Dogs Aren't Men
Julia Ann Charpentier
Tiner blends humor and tenderness with a skillful literary hand.
Harlequin-romance tradition meets contemporary intrigue in a heartwarming novel that brings out the best in both genres. Dogs Aren’t Men blends humor and tenderness with a skillful literary hand. An underlying element of danger enhances the tension in a quaint small town inhabited by a few undesirable saboteurs. This sweet romance features an ambitious veterinarian with no patience for demanding men until she meets an emergency room doctor who shares her lack of enthusiasm about relationships.
Dr. Rebecca Miller is intelligent, outspoken, and in control of her successful career as owner of Animal Friends Veterinary Clinic. She finds her sense of purpose in caring for the countless creatures who enter her life daily, and has formed her strongest bond with her loyal dog, Captain. Derrick Peterson, a stressed hospital physician, competes for Rebecca’s affection, while his best friend stands in the wings as an analyzing sidekick. The story unfolds as a predictable dating scenario that questions the real meaning of love, especially when a stalker threatens Rebecca’s safety at the clinic. In a manner that is modern yet stereotypically familiar, Rebecca resists any situation that may cause disruption to her contented existence; this logical aversion sparks interest but lacks ingenuity.
The occasional trite description (“She devoured the tub of ice cream”) bogs down what is otherwise an excellent portrayal of an educated woman. And male introspection that conveys less sophistication than is typical of Derek’s character leaves a false impression of him: “He’d never set out with the intention of wooing a woman before. He had no idea how to go about it. He began to hum along to the music on his radio as the last remnants of the wall he’d built around his heart fell away.”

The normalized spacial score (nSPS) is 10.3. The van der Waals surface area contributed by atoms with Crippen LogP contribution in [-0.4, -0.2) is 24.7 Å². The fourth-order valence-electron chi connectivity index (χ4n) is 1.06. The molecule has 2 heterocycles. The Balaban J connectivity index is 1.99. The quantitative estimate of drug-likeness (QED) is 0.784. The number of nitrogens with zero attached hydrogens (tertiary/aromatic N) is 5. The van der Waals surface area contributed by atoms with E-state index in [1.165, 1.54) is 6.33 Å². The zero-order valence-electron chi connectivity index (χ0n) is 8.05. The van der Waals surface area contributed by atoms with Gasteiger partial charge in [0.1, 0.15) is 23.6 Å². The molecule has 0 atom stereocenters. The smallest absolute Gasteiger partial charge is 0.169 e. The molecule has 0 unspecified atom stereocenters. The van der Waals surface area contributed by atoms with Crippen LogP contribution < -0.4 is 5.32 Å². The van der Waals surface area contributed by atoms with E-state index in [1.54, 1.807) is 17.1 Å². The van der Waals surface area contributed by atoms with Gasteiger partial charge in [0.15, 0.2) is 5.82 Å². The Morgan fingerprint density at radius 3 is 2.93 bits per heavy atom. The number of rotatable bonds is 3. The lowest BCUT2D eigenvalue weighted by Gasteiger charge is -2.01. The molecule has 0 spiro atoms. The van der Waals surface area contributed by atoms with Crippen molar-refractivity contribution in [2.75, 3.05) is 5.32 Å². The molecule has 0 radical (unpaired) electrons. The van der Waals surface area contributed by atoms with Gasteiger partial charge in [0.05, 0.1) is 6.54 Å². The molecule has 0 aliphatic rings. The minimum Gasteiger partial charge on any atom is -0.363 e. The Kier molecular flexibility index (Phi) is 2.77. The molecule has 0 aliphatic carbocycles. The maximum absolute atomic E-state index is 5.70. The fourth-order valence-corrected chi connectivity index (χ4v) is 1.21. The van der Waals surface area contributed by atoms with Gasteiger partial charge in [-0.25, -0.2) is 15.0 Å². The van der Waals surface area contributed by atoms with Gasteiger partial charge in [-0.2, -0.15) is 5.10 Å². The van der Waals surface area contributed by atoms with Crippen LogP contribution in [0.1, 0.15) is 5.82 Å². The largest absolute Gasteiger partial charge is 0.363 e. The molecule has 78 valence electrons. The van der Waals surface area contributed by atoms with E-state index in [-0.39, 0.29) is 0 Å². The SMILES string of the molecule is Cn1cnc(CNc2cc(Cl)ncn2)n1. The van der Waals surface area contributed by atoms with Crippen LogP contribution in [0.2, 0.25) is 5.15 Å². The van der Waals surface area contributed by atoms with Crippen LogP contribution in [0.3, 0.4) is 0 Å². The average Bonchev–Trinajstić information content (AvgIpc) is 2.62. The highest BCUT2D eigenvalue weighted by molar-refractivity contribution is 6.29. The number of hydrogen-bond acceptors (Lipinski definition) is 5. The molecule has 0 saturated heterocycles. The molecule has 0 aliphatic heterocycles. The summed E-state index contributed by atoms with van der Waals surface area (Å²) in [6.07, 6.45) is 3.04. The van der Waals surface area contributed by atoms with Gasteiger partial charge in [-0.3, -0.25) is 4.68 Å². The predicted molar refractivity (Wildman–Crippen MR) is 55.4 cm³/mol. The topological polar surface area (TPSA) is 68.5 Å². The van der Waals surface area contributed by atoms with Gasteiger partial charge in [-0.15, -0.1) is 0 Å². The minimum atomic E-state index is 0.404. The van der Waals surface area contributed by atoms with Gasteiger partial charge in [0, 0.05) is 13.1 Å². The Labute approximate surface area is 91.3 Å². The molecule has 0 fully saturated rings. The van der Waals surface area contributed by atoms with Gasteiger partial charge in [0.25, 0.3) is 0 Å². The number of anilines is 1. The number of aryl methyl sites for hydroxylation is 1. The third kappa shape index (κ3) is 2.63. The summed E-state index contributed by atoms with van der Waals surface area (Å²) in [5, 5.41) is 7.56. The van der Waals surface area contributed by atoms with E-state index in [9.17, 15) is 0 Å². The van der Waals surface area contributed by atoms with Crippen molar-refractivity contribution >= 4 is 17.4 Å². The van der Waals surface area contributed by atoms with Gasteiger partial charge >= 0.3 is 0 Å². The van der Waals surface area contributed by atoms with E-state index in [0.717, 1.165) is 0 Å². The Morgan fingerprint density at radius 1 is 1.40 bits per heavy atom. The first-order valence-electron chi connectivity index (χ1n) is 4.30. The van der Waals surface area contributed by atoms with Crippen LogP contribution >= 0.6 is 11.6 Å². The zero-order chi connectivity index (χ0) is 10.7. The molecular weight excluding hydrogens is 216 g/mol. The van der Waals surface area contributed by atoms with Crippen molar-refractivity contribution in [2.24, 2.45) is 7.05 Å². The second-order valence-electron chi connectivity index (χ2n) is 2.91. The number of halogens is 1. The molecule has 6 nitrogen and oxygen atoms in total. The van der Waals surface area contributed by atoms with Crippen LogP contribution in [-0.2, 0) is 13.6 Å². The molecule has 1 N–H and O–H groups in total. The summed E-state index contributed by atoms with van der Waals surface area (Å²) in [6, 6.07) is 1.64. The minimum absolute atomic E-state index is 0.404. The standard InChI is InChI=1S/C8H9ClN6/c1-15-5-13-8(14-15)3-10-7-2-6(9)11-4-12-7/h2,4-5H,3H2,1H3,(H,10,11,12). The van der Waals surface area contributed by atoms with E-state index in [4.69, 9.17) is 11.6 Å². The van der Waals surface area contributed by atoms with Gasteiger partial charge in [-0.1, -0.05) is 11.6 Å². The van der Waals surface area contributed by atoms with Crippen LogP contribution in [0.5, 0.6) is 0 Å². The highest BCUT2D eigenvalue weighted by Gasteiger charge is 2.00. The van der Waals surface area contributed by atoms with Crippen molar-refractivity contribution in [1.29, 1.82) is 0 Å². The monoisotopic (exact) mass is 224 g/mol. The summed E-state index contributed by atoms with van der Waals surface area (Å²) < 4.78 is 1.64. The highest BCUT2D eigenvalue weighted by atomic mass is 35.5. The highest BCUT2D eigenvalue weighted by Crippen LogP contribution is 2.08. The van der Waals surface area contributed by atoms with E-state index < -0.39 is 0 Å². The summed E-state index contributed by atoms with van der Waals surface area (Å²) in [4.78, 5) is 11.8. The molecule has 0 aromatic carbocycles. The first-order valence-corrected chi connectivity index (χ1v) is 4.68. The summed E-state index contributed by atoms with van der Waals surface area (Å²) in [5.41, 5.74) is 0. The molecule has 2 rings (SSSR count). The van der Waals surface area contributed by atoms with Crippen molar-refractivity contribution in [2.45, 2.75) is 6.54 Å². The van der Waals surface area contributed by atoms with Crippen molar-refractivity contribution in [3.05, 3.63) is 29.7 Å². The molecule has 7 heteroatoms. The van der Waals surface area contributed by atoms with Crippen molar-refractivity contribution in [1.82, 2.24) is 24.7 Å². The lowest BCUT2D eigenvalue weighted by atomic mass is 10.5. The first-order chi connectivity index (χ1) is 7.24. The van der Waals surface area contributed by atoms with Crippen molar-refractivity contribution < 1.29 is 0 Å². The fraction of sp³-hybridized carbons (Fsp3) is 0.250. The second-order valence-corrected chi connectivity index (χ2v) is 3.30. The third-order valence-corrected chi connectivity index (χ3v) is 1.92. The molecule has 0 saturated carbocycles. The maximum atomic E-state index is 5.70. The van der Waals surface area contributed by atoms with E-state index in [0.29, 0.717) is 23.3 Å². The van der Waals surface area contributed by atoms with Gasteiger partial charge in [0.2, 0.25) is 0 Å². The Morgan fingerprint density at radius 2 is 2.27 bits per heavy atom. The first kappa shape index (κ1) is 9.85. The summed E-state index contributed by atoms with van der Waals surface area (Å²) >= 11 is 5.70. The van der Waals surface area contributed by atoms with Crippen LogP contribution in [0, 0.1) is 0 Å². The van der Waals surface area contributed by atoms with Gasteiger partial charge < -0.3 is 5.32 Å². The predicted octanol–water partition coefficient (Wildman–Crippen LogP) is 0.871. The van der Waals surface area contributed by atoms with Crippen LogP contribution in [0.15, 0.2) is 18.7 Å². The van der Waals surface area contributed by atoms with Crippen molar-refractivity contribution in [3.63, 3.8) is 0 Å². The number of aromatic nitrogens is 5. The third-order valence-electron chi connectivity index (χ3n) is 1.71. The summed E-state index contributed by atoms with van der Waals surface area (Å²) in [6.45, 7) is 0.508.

Without question, the story offers well-developed characters placed in a realistic environment, even though the glossed-over love scenes may have benefited from a bit more action. Rebecca and Derrick are set against the backdrop of their careers, revealing the personality traits that drove their successes. Their relationship develops slowly, a natural progression of events. The plot is meticulously implemented, sustaining one’s page-turning impulse throughout the book. Garnering respect as well as admiration, this stellar heroine’s only apparent flaw is her tendency to ignore her own needs.
Tiner knows how to write engagingly for a popular niche genre, while establishing a sense of place in an active American community and infusing the story with a feeling of immediacy. She incorporates her expertise as a veterinarian and explores several compelling avenues, bringing her profession vividly to life through her portrayal of Rebecca.
Dogs Aren’t Men is a commendable opening for a trilogy that will delight pet enthusiasts and draw in dedicated romance readers. Witty and amusing, Tiner’s concise, appealing style shows potential for attracting a lifetime following.
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